The Construction Design & Management regulations are approaching their fifth anniversary amid complaints that they do not work and generate piles of unnecessary paperwork. New HSE chief inspector for construction Kevin Myers said he would target designers to make the regulations more effective.
This week we ask: Have the CDM regulations made a difference to safe design?
Paul Craddock associate director, Ove Arup & Partners
To decide if CDM has made a difference to safe design, it is important to reflect on what expectations we had of CDM before its introduction and during the early days.
I expected designers to gradually become more aware of the problems that contractors might inherit as a consequence of their designs, and I expected them, where they could, to do something about the health and safety risks in their designs. And, by and large, they have done this.
What I did not expect was for the statistical evidence of health and safety on construction sites to markedly improve in a way that could be easily attributed to CDM - and I haven't been disappointed.
So let us be clear about what CDM for designers can be expected to deliver. It should and is delivering a gradually improving environment for health and safety in construction. The job of the contractors and the principal contractor - who act as a filter between the designer and the man on site who actually does the work - is less difficult than it used to be.
Undoubtedly, there will be many who disagree, particularly the contractors who are still faced with re-engineering designs so that they can be built safely. There are, though, an increasing number of examples where a bit more thought or attention to detail on the part of designers has improved matters. This may not be obvious to the contractor wrestling with some other problem but, nevertheless, the improvement is there.
I am not gullible - I know that the industry has a long way to go. And this becomes more and more obvious to me when, as a planning supervisor, I compare the performance of good designers to those who are not so good.
However, the mere fact that I can produce a 'good' example is irrefutable evidence that CDM is making a positive difference.
Alan Pemberton director, Brian Clancy Partnership.
I have never seen evidence that engineers in preparing designs take a reckless attitude. However, five years after the introduction of the CDM regulations, how many engineer designers can truly say that they have made significant changes to their design in order to achieve a structure which is significantly safer to build, maintain or demolish?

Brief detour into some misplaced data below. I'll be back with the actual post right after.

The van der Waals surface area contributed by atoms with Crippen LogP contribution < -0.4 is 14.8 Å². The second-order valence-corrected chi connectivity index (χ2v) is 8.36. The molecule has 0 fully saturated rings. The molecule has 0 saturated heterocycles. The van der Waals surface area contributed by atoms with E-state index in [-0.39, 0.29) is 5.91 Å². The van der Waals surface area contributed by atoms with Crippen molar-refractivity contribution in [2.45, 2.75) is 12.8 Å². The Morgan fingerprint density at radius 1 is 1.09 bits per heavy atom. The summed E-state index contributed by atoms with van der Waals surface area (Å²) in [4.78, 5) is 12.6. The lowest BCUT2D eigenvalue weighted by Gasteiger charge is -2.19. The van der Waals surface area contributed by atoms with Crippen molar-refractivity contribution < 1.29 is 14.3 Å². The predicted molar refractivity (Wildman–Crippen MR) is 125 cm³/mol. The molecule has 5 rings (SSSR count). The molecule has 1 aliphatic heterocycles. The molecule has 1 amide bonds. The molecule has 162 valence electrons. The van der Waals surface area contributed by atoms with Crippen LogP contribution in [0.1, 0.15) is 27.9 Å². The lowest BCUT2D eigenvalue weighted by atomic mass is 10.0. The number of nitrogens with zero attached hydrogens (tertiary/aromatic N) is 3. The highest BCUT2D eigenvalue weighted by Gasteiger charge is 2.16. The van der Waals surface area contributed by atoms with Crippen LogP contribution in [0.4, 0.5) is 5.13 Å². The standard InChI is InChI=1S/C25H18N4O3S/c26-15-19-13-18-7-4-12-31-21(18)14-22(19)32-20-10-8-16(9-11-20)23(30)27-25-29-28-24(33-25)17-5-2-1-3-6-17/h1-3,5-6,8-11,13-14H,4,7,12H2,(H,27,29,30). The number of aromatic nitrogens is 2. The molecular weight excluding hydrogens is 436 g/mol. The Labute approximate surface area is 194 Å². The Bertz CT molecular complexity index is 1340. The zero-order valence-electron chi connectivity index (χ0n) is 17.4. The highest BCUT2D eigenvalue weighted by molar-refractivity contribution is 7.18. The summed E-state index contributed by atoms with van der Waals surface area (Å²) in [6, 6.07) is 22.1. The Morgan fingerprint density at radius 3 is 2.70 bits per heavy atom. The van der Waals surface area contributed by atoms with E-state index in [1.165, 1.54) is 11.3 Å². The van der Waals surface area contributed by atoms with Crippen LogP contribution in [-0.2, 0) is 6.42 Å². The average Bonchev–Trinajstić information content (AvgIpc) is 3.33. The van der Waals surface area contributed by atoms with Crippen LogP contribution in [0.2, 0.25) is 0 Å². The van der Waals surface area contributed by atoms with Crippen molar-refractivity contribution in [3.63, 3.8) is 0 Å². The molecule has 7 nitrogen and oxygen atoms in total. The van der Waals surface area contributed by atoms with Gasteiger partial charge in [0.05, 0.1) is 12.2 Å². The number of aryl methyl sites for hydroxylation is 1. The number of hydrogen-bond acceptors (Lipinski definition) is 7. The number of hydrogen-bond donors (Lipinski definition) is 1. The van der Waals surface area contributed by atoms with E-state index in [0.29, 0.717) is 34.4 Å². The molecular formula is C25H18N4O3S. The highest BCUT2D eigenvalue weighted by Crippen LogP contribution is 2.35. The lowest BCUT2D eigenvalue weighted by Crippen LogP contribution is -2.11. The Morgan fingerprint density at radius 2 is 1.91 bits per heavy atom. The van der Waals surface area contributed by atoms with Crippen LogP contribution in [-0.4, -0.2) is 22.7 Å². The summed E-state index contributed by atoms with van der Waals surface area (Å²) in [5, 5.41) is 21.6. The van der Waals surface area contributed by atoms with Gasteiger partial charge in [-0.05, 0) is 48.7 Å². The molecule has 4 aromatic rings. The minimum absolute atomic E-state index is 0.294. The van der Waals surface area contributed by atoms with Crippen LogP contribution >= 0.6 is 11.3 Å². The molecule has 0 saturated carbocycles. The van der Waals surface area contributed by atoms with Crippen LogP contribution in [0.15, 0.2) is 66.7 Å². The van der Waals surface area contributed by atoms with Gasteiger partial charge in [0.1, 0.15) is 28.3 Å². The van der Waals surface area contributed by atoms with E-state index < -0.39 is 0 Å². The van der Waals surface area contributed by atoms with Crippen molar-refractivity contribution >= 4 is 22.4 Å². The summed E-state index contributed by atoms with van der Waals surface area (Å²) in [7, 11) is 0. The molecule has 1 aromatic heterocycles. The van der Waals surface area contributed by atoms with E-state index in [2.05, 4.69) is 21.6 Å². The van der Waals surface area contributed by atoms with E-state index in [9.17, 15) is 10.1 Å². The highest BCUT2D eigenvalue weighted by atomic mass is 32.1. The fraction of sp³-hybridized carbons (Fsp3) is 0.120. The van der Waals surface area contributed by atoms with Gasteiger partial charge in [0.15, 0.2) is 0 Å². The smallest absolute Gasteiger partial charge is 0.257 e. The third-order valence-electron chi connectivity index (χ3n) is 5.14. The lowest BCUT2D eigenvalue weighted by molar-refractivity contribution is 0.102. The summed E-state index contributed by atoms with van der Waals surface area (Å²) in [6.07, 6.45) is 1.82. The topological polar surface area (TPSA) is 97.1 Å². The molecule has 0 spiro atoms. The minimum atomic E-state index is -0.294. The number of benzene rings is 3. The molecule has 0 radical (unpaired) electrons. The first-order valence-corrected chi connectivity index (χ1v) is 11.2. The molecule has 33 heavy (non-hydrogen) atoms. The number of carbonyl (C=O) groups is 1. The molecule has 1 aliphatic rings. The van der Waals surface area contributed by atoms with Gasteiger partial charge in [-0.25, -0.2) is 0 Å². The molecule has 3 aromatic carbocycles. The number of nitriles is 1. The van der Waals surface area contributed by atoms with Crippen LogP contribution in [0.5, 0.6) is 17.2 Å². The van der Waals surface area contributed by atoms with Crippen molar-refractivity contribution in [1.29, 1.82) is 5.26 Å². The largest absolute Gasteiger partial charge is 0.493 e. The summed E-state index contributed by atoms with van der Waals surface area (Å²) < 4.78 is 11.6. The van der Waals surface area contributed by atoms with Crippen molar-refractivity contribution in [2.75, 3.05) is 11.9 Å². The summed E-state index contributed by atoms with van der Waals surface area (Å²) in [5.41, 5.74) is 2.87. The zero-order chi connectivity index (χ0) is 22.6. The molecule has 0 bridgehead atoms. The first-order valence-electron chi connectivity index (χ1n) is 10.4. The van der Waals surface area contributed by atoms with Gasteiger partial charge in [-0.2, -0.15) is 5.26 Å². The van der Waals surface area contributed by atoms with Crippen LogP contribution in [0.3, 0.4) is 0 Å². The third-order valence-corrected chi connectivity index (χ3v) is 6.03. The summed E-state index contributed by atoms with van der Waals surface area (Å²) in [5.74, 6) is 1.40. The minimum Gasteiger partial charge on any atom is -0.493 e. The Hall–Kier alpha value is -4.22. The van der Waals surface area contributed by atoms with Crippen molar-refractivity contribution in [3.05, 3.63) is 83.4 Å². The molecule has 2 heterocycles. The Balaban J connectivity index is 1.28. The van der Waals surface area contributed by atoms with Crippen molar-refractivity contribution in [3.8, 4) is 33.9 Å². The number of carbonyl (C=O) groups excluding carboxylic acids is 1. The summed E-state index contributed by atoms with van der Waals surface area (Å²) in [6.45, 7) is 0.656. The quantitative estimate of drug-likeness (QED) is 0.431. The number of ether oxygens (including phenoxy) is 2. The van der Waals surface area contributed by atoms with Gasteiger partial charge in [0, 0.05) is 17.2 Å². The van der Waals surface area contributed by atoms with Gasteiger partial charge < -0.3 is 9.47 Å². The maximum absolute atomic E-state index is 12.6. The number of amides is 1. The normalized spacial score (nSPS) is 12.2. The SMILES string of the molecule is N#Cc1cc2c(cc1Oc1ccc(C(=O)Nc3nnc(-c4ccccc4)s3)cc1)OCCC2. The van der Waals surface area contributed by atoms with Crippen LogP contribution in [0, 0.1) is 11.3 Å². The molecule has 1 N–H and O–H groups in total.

Designers must bring health and safety matters to the attention of the client at the earliest opportunity, and I think this is an area where the Health and Safety Executive could police the industry to some effect. It could, after notification of the project, call for evidence, such as a record of meetings between clients and their designers, showing that health and safety considerations had been discussed at the earliest opportunity.
Designers must also be bold enough to put to their client radical alternatives for the project without fear, criticism or accusation that they were advocating alternatives which would increase cost or cause delay. The HSE could assist by coming down hard on clients who treat designers unfairly should they take this more pro-active approach.
I believe the HSE could provide more information on the aspects of design which lead directly to accidents or fatalities on sites or during maintenance of the building.
The HSE is right to direct its attention to the design process because it is at that stage of the project that many decisions are taken which irrevocably shape the construction process and completed structure.
Designers must be given the resources to consider and implement health and safety improvements in their designs from the very earliest stage of their appointments. Clients must respect the obligations of designers to carry out these tasks and ensure that they are financially compensated for doing so.
The Health & Safety Executive is reviewing the guidelines for using CDM. A consultation document will be released in the summer.
A Department of the Environment Transport and the Regions health & safety report published last July showed that construction accidents dropped from 1,655 injuries per 100,000 workers in 1993 to 1,485 injuries per 100,000 workers in 1997/98.
There are currently 4,500 planning supervisors working in construction.
A DETR consultation document on health & safety in the construction industry is due out this summer.